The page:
Mobile phones shaped like the cartoon cat Garfield have been washing up on a stretch of French coastline for over 30 years, much to the bemusement of locals.
"Our association has existed for 18 years and in that time we have found pieces of Garfield telephones almost every time we clean," Claire Simonin, the head of local beach cleaning group Ar Viltansou in Brittany, told AFP.
Beach cleaners on the northern Finistere beaches have now solved the mystery of the orange plastic flotsam.
Having long-suspected a rogue shipping container might be the source of all the cats, a local resident confirmed their theories, saying he had discovered one after a storm in the 1980s.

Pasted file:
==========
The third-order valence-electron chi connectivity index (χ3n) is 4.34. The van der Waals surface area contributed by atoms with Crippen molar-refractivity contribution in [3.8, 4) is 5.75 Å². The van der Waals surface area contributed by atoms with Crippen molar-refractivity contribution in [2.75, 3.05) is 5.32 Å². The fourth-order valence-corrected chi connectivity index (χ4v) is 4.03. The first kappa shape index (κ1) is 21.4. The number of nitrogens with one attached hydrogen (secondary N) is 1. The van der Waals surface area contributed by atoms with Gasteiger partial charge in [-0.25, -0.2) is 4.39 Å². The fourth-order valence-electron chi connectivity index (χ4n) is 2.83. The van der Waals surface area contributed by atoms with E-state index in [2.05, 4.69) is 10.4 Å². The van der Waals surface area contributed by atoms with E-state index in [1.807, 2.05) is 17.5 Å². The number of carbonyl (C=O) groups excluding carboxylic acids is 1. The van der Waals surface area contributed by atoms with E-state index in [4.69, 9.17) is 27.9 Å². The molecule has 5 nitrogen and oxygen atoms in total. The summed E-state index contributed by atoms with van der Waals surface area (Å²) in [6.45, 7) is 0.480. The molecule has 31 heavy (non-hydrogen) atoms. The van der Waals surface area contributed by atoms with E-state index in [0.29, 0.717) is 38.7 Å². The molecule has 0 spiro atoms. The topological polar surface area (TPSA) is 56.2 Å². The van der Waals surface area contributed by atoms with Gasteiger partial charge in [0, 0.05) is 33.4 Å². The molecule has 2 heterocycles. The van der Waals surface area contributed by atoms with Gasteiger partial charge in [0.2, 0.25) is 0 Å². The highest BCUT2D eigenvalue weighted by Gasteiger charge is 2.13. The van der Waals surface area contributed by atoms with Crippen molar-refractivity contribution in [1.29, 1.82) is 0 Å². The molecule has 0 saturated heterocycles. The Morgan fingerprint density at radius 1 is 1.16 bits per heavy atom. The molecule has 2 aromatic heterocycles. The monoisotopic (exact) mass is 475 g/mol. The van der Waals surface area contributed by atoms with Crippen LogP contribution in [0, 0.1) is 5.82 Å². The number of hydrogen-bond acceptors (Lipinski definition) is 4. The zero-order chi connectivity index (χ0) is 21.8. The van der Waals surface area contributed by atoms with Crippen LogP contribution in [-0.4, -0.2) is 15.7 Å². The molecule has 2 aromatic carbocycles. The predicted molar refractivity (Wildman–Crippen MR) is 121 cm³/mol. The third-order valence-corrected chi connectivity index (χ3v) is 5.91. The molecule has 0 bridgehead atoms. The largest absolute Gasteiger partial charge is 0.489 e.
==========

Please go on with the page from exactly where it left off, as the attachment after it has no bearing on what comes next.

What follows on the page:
They found it wedged in a partially submerged cave that was only accessible at low tide.
"He told us where it was... it was very, very dangerous," Simonin said.
"We found this incredible fissure that is 30 metres deep and at the very bottom, there were the remains of a container."
"Under the boulders in front of the entrance, we found 23 complete handsets with electronics and wires. They were everywhere," she added.
But there is part of the mystery that remains unsolved.
Fabien Boileau, director of the Iroise Marine Nature Park in Finistere, explained that authorities had no idea which boat the container came from all those years ago.
"And we don't know if several containers fell into the water, or only one," he added.
Garfield, a comic created by Jim Davis, has been published since 1978. It chronicles the life of the title character, the sarcastic cat Garfield, Jon Arbuckle, his owner, and Odie, the dog.